(3) Indigo Girls, "Romeo and Juliet"
Fact is, I’d totally forgotten about this song. I mean, I remembered the idea of it, had in fact played it a whole bunch on guitar for a then-girlfriend, had in fact learned to play the guitar (not real well, I should admit) specifically to play her this song, since the Indigo Girls were a favorite of hers and of course I was in wooing mode. I only realized later that it was a cover, and that the original was by Dire Straits, a band I basically had written off as cheeseball on account of the inescapable digitally animated video in constant rotation on MTV, and I’d come later to appreciate their version. In fact the Dire Straits version had completely supplanted this one in my mind, so that I had only now a memory of this song—a sad song, to be sure, and a memory of what it sounded like, so that it was included here in the tournament kind of by default, like it’d seemed like a good song to include, and the rest of the committee had immediately agreed. And we’d seeded the tournament, and, yeah, Indigo Girls are a good band but let’s face it not a favorite in anyone’s mind, and I hadn’t actually listened to the song until this afternoon, when it finally came around on the playlist. I should be honest: I was basically avoiding the Js, because I wanted to put off listening to Joy Division, which seems to me obviously the saddest song in the tournament, until late, and hadn’t even wanted to write about it for that reason, wanted to preserve that particular pleasure, and besides, Jeff Buckley was here in the Js too, as the playlist sorted by the first name, and that’s a devastating song, and dude drowned, and so I had just kind of passed this whole section by until today on the way to work the Indigo Girls version of "Romeo and Juliet" came on and I have to say I sat there in my old ass car that they don’t even make anymore and when it fired up I felt how I used to feel, there it was, that old feeling, there’s the fire I remembered, and it went on to straight up wreck me. I was not prepared for the ferocity of the anger and the sadness and bitterness in the song and how fully felt it is, and how driven it is by that still-hot longing we get to just after the chorus, and how badly it still wants, even knowing it’s over, for it not to be, and how much it elevates the reserve of the Dire Straits version (which is still a great version, but how flat it felt this afternoon now in comparison). I mean to say that it wrecked me. It hit me with a force I was entirely unprepared for, and it left me there, and I couldn’t really listen to anything else for twenty minutes or so though I tried. I remembered then later how, right after I played it for that then-girlfriend—slowly, like you do, probably fucking it up a couple times, but mostly getting it—and I remembered the feeling of that expectant pause after the last chord, and I know that really I shouldn’t have expected anything else from this moment, and you know I was just another douchebag in college trying to play a guitar to impress a girl, and she said, well, it’s supposed to be a lot faster, isn’t it? Yes, Kathryn, yes it is.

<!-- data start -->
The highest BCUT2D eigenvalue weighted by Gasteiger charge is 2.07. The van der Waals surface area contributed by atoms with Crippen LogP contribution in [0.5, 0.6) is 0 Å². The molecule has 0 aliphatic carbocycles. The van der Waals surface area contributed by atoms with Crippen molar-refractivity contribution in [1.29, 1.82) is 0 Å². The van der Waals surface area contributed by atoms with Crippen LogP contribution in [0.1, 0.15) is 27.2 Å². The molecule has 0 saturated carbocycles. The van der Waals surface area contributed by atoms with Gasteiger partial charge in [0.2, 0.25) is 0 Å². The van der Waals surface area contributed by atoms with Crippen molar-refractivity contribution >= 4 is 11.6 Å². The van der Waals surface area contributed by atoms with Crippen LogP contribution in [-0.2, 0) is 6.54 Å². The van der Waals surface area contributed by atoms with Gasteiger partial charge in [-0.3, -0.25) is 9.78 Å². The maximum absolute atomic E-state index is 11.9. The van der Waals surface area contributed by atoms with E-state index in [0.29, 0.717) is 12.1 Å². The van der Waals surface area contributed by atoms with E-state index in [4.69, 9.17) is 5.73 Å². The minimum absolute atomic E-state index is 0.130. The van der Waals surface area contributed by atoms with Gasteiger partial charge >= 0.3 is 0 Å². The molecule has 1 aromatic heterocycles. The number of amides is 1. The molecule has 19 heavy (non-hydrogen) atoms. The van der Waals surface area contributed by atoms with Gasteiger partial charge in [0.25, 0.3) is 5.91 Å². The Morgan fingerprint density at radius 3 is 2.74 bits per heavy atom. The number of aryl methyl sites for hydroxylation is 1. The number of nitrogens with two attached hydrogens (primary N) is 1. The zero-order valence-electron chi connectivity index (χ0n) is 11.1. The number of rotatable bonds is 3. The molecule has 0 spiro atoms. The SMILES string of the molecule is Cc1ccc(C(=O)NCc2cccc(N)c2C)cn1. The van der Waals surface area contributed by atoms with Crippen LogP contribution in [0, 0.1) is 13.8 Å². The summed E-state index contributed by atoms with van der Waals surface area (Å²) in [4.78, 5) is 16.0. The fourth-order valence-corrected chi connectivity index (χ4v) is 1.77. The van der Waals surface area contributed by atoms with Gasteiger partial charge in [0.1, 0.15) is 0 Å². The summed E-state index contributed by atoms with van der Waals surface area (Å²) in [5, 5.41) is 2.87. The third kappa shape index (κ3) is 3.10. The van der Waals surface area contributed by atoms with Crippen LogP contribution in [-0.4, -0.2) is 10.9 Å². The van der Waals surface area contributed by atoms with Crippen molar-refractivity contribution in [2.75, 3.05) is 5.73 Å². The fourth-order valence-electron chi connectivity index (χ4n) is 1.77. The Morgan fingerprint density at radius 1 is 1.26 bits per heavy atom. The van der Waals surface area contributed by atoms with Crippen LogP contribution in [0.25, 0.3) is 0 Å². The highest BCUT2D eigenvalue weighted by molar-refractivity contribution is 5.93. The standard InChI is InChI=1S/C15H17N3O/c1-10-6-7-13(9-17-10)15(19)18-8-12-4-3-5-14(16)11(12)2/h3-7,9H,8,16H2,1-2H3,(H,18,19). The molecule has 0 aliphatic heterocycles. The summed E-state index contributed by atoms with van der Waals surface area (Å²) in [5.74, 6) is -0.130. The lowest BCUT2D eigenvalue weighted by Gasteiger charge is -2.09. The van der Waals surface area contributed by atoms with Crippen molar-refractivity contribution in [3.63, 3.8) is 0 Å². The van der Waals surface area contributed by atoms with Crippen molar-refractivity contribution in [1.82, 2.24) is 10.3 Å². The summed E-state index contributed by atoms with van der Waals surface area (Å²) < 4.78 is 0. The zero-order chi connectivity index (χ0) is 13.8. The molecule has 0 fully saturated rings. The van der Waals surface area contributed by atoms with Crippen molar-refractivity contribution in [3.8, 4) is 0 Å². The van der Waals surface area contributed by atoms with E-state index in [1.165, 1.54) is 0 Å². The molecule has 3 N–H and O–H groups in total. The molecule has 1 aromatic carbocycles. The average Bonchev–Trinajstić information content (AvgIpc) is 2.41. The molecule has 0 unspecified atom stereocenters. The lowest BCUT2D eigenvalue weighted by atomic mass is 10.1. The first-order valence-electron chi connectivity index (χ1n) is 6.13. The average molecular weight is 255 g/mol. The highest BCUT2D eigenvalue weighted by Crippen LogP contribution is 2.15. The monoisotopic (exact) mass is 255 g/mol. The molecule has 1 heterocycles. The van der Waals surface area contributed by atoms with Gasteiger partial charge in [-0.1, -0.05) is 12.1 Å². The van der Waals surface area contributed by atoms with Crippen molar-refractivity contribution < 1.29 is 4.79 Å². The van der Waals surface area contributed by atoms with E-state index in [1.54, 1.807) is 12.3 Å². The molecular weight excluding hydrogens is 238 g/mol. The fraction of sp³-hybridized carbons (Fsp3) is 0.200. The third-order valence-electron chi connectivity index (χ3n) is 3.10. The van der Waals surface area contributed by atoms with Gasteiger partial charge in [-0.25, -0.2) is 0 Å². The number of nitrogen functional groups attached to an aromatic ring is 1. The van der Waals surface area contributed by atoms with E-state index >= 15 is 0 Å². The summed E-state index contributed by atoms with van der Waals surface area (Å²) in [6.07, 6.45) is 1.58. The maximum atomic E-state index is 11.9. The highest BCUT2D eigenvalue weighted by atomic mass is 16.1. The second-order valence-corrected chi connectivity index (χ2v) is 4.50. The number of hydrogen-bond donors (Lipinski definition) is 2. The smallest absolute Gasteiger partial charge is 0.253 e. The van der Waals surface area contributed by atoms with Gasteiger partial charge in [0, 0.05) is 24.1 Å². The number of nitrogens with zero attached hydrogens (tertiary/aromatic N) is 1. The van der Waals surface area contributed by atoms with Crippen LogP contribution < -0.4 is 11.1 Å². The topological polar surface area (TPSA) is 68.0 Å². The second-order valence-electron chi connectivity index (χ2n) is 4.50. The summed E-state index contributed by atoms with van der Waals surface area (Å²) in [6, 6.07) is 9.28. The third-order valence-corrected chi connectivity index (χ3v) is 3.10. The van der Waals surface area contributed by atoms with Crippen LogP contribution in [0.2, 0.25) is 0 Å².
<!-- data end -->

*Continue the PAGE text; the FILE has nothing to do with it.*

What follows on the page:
(14) Pavement, "Gold Soundz"
The question you might be asking yourself by this point in the bracket: how do we experience sadness, exactly? Why do we feel down or feel filled with others’ articulations of suffering when we listen to a sad song? Why do we want to suffer at all? Why does it sometimes feel so good to feel so sad? Or, maybe to this song, what’s the good of sadness without catharsis? I mean, think of the way in which Sinead O’Connor’s voice surges in “Three Babies,” where the emotion fills us and we are moved by the song’s end. We don’t get that with “Gold Soundz”, do we? It’s not here to move us in the same way. Sure, it’s beautiful in its way, like a sunny day, but it offers no singalong chorus. It barely offers a personal narrative (or the apparently personal, the persona). It’s shrouded in coded conversations about nostalgia and the past (“Go back to those gold soundz / And keep my advent to your self / Because it’s nothing I don’t like / Is it a crisis or a boring change?”). It seems to be about the nostalgia we might have for songs we used to like (to give it the ultimate meta reading here). Then it gets to sentiments like “So drunk in the August sun / And you’re the kind of girl I like / Because you’re empty and I’m empty,” which point us toward a kind of near-nihilism. Someone’s surely written a paper about this song in the context of poststructuralism (well, uh yeah, there’s this), and that’s cool, since I like to use intellectualism as a tool to defuse my natural fear of sentimentality and cliché as the next geeky boy. I don’t know, man, it’s a sad enough song, but fuck it, I can’t imagine it taking down the Indigo Girls, who’ve already nuked this kind of argument from orbit (“I went to see the doctor of philosophy / with a poster of Rasputin and a beard down to his knee / he never did marry or see a B-grade movie / He graded my performance, he said he could see through me / I spent four years prostrate to the higher mind, got my paper / and I was free”). But then I’ve been wrong before—I’ve got my blind spots too—which is exactly why we put the teams on the court and play the game.